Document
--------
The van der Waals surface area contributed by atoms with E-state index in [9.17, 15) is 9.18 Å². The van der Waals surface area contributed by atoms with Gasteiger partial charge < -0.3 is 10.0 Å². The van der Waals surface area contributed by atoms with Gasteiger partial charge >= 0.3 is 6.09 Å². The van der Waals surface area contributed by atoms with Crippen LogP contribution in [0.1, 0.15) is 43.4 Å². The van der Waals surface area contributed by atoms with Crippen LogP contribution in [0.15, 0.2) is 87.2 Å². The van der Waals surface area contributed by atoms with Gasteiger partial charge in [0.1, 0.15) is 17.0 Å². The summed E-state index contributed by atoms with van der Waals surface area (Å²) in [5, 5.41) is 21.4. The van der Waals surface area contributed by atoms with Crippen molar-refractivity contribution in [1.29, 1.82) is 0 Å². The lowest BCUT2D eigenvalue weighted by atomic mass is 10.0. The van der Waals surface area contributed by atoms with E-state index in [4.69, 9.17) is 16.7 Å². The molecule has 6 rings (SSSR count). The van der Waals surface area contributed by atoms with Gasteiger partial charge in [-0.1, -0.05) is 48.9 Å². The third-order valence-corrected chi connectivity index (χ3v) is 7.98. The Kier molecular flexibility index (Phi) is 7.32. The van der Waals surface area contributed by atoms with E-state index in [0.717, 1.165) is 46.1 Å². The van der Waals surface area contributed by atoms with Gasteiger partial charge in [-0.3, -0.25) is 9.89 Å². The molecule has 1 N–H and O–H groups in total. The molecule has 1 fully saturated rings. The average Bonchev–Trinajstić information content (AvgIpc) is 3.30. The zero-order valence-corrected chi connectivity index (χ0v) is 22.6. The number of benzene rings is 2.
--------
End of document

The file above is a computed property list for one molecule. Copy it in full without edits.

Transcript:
The van der Waals surface area contributed by atoms with E-state index in [9.17, 15) is 9.18 Å². The van der Waals surface area contributed by atoms with Gasteiger partial charge < -0.3 is 10.0 Å². The van der Waals surface area contributed by atoms with Gasteiger partial charge >= 0.3 is 6.09 Å². The van der Waals surface area contributed by atoms with Crippen LogP contribution in [0.1, 0.15) is 43.4 Å². The van der Waals surface area contributed by atoms with Crippen LogP contribution in [0.15, 0.2) is 87.2 Å². The van der Waals surface area contributed by atoms with Gasteiger partial charge in [0.1, 0.15) is 17.0 Å². The summed E-state index contributed by atoms with van der Waals surface area (Å²) in [5, 5.41) is 21.4. The van der Waals surface area contributed by atoms with Crippen molar-refractivity contribution in [1.29, 1.82) is 0 Å². The lowest BCUT2D eigenvalue weighted by atomic mass is 10.0. The van der Waals surface area contributed by atoms with E-state index in [4.69, 9.17) is 16.7 Å². The molecule has 6 rings (SSSR count). The van der Waals surface area contributed by atoms with Gasteiger partial charge in [-0.1, -0.05) is 48.9 Å². The third-order valence-corrected chi connectivity index (χ3v) is 7.98. The Kier molecular flexibility index (Phi) is 7.32. The van der Waals surface area contributed by atoms with E-state index in [0.717, 1.165) is 46.1 Å². The van der Waals surface area contributed by atoms with Gasteiger partial charge in [-0.3, -0.25) is 9.89 Å². The molecule has 1 N–H and O–H groups in total. The molecule has 1 fully saturated rings. The average Bonchev–Trinajstić information content (AvgIpc) is 3.30. The zero-order valence-corrected chi connectivity index (χ0v) is 22.6. The number of benzene rings is 2.